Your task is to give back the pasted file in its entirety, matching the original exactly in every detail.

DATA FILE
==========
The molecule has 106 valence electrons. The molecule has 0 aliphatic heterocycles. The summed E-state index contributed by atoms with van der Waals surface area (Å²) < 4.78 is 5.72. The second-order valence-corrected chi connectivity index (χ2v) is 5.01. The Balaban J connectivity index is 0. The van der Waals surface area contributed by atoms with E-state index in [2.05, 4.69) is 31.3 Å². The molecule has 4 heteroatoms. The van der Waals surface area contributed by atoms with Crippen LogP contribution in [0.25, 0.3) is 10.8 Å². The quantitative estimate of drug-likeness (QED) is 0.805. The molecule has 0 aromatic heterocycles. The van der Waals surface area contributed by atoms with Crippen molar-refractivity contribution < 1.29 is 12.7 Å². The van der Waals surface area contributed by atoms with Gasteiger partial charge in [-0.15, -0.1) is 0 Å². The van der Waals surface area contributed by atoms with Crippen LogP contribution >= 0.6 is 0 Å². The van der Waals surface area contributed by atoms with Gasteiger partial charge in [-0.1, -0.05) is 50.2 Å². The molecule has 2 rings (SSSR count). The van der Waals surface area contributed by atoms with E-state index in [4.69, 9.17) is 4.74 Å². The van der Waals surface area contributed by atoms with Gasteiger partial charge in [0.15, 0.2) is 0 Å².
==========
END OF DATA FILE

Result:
The molecule has 106 valence electrons. The molecule has 0 aliphatic heterocycles. The summed E-state index contributed by atoms with van der Waals surface area (Å²) < 4.78 is 5.72. The second-order valence-corrected chi connectivity index (χ2v) is 5.01. The Balaban J connectivity index is 0. The van der Waals surface area contributed by atoms with E-state index in [2.05, 4.69) is 31.3 Å². The molecule has 4 heteroatoms. The van der Waals surface area contributed by atoms with Crippen LogP contribution in [0.25, 0.3) is 10.8 Å². The quantitative estimate of drug-likeness (QED) is 0.805. The molecule has 0 aromatic heterocycles. The van der Waals surface area contributed by atoms with Crippen molar-refractivity contribution < 1.29 is 12.7 Å². The van der Waals surface area contributed by atoms with Gasteiger partial charge in [-0.15, -0.1) is 0 Å². The van der Waals surface area contributed by atoms with Crippen LogP contribution >= 0.6 is 0 Å². The van der Waals surface area contributed by atoms with Gasteiger partial charge in [-0.1, -0.05) is 50.2 Å². The molecule has 2 rings (SSSR count). The van der Waals surface area contributed by atoms with E-state index in [4.69, 9.17) is 4.74 Å². The van der Waals surface area contributed by atoms with Gasteiger partial charge in [0.15, 0.2) is 0 Å².